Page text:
has lead to more than a few badly built homes.
Working with KD wood
Even though it is easier to
manipulate or lift KD timber, in general it is somewhat harder to
work with. It is easier to split dry wood when nailing if pre-drilling
is not done and it is necessary to work quickly before weather can
cause dimension changes in the wood. High humidity will cause a
certain amount of swelling which is not bad in itself but may cause
difficulty with certain tongue and groove systems.
The price of course is a factor
in any consumer item. Here we must calculate the savings on shipping
versus the extra cost of materials. Some savings may be obtained
in moving the wood about the site but this is probably offset by
extra expense in the actual installation of the pieces and extra
time spent on protection from the elements.
The exact moisture content
Purchasing logs which have only
been passed through a kiln meets perhaps the letter of a contract
but not the expectations of the buyer. For the first time buyer
considering KD versus air dried or green logs, it must be differentiated
clearly between what is kiln dried wood, air dried wood and green
The "buyer beware"
maxim applies only too aptly in this instance. When purchasing KD
logs, you must know to what percentage of humidity the complete
log has been dried, including and especially the heart of the log.
If your salesman comes across with a reply something to the effect
that their equipment can only test up to an inch or two of depth,
then we suggest that you look elsewhere for you KD logs.
This does not mean to expect
the impossible. What you should be aiming at is purchasing KD logs
with 15 per cent humidity; this would be ideal but unlikely. If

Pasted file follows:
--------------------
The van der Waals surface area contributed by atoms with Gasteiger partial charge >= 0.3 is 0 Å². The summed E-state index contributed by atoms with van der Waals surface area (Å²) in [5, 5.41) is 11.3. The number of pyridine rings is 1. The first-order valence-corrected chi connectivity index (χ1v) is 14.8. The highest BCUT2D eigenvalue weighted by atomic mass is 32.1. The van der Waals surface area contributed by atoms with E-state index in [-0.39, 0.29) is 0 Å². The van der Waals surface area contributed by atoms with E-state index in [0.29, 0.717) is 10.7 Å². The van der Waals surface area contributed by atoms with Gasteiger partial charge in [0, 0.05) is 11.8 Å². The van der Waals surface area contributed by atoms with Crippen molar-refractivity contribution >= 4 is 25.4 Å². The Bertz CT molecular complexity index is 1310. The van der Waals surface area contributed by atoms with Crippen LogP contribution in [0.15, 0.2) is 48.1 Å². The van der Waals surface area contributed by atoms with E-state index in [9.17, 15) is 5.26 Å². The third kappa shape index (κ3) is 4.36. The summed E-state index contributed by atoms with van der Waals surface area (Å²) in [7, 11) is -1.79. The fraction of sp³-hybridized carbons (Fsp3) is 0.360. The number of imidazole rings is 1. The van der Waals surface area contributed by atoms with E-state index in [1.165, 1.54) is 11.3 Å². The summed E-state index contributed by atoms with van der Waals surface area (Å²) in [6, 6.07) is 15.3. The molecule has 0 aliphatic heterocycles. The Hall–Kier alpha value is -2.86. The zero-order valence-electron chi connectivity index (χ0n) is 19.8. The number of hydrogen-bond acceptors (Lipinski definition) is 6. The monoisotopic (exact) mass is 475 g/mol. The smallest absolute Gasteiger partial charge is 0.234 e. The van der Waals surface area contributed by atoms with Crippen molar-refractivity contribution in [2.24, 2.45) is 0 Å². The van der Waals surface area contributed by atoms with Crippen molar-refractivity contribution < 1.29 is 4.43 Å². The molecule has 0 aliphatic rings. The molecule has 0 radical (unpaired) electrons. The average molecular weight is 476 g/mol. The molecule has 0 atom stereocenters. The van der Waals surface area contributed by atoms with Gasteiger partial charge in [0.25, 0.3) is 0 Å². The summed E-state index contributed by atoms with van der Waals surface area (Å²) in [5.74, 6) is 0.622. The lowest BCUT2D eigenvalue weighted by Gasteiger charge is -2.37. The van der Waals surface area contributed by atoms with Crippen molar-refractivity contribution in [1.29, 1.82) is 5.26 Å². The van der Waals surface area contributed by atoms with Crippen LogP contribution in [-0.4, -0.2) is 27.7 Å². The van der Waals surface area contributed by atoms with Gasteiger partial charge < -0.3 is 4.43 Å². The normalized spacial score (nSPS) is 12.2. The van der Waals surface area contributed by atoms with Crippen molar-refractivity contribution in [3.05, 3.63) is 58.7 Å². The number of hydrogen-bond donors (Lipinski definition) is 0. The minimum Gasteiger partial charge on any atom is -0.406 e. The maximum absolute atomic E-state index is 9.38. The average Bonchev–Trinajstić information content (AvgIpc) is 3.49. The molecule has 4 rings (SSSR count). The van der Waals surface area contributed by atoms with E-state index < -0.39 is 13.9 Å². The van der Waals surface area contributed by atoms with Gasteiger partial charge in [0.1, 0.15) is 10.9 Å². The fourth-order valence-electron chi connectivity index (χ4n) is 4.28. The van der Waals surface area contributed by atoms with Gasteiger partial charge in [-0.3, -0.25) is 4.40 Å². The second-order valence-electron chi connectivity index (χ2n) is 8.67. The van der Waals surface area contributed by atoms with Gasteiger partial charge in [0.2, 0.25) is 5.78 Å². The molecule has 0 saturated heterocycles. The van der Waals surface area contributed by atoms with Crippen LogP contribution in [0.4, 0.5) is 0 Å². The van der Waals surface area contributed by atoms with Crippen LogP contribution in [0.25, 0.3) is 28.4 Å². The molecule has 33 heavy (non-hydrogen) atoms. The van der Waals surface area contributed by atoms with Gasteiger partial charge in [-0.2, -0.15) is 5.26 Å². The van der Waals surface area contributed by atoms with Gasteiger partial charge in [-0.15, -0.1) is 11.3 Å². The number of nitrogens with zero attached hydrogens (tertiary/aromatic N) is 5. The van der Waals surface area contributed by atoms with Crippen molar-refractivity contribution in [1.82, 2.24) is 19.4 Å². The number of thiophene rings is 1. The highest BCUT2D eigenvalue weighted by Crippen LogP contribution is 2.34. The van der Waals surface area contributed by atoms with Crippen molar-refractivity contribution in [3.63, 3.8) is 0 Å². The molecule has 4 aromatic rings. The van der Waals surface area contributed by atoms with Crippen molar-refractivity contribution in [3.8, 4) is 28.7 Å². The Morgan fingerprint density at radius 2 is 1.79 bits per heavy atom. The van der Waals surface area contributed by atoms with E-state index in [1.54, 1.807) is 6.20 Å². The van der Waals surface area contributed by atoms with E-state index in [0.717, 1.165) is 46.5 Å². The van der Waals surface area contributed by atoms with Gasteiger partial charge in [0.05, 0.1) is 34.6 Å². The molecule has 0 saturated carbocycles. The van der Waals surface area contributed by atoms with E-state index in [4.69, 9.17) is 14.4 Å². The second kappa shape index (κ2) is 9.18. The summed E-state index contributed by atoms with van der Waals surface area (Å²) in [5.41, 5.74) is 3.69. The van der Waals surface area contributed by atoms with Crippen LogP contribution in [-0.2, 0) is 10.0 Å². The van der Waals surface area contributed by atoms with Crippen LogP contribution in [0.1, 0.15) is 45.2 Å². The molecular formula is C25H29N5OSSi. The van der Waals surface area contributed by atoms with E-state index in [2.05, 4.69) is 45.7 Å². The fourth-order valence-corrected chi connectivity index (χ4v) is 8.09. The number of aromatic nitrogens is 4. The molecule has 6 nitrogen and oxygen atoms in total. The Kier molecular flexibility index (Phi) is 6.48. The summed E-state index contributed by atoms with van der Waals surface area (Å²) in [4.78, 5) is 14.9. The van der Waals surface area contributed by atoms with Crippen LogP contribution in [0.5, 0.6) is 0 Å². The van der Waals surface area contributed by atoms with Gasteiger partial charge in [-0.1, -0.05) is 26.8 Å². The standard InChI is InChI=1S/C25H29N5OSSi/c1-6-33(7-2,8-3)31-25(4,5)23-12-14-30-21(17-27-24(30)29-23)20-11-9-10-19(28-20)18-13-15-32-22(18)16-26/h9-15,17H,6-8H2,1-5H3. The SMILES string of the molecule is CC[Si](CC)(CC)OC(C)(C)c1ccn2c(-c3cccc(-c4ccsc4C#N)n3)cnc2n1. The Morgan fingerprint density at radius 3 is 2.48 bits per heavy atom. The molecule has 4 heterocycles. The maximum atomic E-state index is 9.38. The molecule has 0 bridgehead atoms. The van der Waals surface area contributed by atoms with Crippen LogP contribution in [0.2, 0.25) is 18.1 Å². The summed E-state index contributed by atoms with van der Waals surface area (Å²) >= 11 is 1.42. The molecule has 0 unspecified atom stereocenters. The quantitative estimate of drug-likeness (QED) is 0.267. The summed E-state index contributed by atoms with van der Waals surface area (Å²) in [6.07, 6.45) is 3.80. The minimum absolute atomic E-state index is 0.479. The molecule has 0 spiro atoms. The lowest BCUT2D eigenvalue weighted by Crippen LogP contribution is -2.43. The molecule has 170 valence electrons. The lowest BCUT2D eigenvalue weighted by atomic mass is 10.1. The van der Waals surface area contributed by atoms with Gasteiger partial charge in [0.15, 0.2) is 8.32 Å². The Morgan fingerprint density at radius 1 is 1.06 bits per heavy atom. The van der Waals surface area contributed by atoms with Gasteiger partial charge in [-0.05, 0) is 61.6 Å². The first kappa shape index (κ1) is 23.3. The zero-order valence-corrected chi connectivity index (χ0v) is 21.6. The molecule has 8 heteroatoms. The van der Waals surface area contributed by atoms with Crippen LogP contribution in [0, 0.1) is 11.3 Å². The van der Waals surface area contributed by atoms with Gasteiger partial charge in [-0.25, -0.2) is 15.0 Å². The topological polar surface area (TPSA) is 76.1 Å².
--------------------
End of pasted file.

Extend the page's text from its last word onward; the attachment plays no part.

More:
the wood is too dry it will be too hard to work with.
In the dry northern climates,
log walls will stabilize at around 12 per cent of humidity. In coastal
regions they will stabilize at around 15 per cent and, in the very
dry interior climates, at 9 or 10 per cent. A good supplier of KD
wall logs will be able to offer you complete information as to the
methods used to assure uniform quality of dryness in their logs
as well as the precautions and solutions used to deal with KD logs.
In favor of air dried or green wood.
The good supplier of air dried
or green wall logs will have the methods required to properly build
with his product. Air dried logs will be in the 20% to 30% range
and will have a number of checks and cracks to prove it whereas
dead green timber will be something over 30% and will not yet have
started any dimensional change.
The proof in all cases, whether
KD, air dried or green wood, is in the buildings themselves which
are five years or older. Ask questions to old customers, do an inspection
of a lived in home. Being the buyer, you are right to ask for proof:
seeing is believing. When all the information is in and you are
ready to buy, buy from the supplier who gives you what you want,
not from the supplier who gives you only the cheapest price.
If you can't afford what you
know you should be buying, wait! Don't buy anything!
One of the worst things that
can happen to a family is living in a dream home that they are unhappy